"Oh! no, sir; far from it," she answered. "I was at first of a mind that my husband should pay the five and sixpence, and not go to jail; and it came very hard not to have him at home with us, nights; and I thought I could not bear up under it. But he talked to me a good deal; and we prayed about it; and at last, I could agree with him; and I feel now, that I would rather see John Thorogood die, than to give up his religion. He don't need any cheering up; his courage is as strong as it can well be. But if he ever gets down-hearted, I can raise his spirits for him. No, sir, he shan't give it up now. It's cost too much already, to have nothing come of it. I can come and stay with him from morning until nine o'clock in the evening; and the children can come too. We have a good many kind attentions from friends and strangers, and we are working for liberty of conscience for all England. No, sir, we can't give up."



T was a sublime spectacle, to see two humble, simple-hearted Christians taking such a lofty stand: a spectacle which may challenge the admiration of the world. If I were an Englishman, I think I should be more proud of that sight, than of the glorious structure which they call St. Paul's Cathedral.



John Thorogood has all the elements of a reformer. If his learning and rank corresponded with his resolution, he would work such a revolution in England, as it is to be feared will be effected now only by violence. But, so long as idolatry of rank prevails so exclusively among all classes, it is out of the question; "It would be in bad taste" to let a man who has moved in John Thorogood's humble sphere, lead on a great reform. I must confess that I have seen no spectacle on this side of the water, which has so excited my surprise and indignation, as this. Let the world, who have so long dreaded the power of the English government, and admired its philanthropy in breaking the chains of negro slavery, and its zeal in sending missionaries to barbarous climes to tell the glory of the Saviour's love, contemplate the British lion with his paws upon John Thorogood, in Chelmsford Jail.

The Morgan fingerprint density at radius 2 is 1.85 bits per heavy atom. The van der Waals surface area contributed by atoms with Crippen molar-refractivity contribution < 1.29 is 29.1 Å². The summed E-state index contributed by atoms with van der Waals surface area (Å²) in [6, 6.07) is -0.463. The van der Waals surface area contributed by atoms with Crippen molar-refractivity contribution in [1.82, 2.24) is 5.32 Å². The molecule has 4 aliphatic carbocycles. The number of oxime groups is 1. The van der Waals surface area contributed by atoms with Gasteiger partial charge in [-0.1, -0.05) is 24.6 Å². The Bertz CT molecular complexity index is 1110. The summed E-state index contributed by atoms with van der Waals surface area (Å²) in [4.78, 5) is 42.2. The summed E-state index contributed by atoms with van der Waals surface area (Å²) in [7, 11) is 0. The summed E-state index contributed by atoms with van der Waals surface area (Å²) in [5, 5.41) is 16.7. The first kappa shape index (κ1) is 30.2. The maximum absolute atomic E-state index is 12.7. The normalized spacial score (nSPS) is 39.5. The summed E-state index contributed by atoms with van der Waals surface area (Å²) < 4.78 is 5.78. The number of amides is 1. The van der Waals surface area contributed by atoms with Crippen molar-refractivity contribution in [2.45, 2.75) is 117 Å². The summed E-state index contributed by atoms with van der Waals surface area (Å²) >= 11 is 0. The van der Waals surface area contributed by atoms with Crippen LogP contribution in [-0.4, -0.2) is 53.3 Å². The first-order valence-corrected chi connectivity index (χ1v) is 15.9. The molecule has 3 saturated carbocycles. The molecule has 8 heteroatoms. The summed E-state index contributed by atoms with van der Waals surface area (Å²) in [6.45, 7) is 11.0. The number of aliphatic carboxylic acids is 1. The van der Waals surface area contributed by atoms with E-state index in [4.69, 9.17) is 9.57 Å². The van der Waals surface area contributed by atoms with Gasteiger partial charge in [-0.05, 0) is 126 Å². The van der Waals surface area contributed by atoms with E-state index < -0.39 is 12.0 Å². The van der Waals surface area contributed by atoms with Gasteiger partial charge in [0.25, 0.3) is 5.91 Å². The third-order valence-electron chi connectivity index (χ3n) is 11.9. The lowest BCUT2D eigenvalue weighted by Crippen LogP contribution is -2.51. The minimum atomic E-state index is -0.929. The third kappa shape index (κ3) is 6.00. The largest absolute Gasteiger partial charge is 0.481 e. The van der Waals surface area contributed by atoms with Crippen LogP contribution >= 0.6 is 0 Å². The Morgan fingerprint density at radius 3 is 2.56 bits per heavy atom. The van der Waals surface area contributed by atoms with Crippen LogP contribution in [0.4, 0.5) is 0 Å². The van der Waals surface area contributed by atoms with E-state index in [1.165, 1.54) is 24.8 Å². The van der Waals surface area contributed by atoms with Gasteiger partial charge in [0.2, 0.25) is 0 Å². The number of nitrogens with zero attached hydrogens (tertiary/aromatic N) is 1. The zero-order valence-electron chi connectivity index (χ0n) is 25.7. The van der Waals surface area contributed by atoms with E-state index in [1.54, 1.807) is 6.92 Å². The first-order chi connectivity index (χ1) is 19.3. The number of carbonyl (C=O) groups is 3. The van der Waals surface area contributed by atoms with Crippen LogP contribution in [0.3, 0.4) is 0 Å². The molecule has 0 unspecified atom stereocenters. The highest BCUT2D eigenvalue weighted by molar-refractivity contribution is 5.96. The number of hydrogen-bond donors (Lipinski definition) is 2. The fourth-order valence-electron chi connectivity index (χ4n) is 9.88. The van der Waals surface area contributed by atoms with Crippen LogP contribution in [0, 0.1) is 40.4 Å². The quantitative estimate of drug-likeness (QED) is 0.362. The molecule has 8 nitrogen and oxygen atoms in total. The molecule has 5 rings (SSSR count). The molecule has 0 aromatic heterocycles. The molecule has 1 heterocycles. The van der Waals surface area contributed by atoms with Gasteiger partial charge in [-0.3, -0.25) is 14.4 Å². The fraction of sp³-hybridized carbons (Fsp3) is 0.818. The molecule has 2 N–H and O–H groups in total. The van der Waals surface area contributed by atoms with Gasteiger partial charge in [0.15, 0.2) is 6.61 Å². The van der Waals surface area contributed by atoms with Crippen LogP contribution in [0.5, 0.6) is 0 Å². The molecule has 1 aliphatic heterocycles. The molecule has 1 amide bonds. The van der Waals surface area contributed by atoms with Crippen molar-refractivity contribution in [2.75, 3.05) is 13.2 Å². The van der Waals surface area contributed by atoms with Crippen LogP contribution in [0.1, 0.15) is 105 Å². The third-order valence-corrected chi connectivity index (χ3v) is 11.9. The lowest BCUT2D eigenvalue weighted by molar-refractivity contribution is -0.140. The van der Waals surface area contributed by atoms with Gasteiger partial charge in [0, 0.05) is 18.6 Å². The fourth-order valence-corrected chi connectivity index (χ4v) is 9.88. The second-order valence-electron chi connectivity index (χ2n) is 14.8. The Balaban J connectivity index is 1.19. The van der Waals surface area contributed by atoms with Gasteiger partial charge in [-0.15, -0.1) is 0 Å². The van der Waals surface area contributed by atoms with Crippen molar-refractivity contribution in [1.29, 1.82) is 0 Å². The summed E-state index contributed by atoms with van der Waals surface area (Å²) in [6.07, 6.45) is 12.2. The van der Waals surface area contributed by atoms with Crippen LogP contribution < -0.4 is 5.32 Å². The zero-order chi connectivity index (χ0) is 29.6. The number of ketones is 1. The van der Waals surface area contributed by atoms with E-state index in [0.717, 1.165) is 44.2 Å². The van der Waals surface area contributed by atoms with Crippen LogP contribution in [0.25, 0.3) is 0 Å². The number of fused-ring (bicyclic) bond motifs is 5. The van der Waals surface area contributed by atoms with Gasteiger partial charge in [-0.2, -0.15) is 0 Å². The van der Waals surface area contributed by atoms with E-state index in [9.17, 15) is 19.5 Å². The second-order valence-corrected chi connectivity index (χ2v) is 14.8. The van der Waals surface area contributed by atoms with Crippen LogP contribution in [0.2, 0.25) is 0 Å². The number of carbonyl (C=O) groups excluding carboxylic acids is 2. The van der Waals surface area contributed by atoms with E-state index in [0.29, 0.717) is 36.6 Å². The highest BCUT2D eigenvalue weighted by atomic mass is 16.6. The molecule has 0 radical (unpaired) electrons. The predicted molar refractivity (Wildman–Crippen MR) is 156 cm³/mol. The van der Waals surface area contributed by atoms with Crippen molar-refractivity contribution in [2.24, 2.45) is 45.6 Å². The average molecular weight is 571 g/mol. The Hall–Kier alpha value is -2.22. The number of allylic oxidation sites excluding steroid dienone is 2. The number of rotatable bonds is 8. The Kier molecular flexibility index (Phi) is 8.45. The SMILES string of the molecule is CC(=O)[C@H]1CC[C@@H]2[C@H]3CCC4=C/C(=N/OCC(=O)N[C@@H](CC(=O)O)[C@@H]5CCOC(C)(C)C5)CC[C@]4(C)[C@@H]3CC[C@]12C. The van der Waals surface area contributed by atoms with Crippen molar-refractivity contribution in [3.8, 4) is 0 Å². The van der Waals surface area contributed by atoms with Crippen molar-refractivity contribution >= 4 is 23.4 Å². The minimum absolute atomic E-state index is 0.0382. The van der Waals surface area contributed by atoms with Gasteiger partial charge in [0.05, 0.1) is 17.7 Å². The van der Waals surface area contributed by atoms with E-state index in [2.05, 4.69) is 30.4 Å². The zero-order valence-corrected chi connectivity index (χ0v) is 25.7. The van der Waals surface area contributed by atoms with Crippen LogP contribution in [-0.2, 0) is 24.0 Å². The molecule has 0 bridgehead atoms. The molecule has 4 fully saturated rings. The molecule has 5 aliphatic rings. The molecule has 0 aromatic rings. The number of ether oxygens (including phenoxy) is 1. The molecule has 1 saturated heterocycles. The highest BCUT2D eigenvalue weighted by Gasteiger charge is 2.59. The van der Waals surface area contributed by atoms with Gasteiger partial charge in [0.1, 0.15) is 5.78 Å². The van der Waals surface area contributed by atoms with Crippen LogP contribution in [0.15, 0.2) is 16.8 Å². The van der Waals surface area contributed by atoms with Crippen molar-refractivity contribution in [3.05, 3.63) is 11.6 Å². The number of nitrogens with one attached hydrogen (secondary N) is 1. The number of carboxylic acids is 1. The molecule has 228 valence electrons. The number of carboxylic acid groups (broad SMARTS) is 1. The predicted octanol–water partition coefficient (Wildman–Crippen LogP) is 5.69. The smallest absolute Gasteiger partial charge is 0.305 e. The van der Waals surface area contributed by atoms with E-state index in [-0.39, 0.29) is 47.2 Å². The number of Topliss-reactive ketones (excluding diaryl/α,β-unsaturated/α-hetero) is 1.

UT daylight is beginning to break over the gray battlements of this Feudal castle. The tramp of the gathering host comes on the listening ear of prayer and hope; and soon -yea, those now living shall see it-the gloomy turrets of the Prison House of God's Poor shall reel to the shock of the Reformers, and the worn and weary prisoners shall come forth to bathe in the sparkling ocean of divine light and love, which is yet to roll round all the world.

What a vision of beauty and splendor will dear Old England then unfold to the gaze of nations-when "her officers shall be peace, and her exactors righteousness"-when her redeemed millions "shall call her walls Salvation, and her gates Praise !"





CHRISTEN the babe, Archbishop proud,

Strange servant of the lowly Christ,
Thousands are to your purse allowed-

For Him the smallest loaf sufficed.
Though holy water's scanty now,

My lord, you may dismiss your fears;
Take, to baptise the infant's brow,

A starving people's bitter tears!

Starvation Anthem for the Royal Christening.

In 1835, when Sir Thomas Potter represented to the Duke of Wellington the great distress of the manufacturing districts, and said, that if some remedy was not applied an outbreak would take place, the Duke replied, "I have the means of putting that down."

Well may'st thou stand, when nations wheel
Their cannon towards thy throne!

But when thy starving millions feel

A foe in thee alone,

Nor throne, nor lords, nor martial power,
Can stand the onset of that hour.

Who can tell what dangers, and what calamities may lie hid within what remains of the present century! Who can tell how intense may be the distress, how fierce the animosities, or how unscrupulous the factions that may be let loose upon us.-Edinb. Review.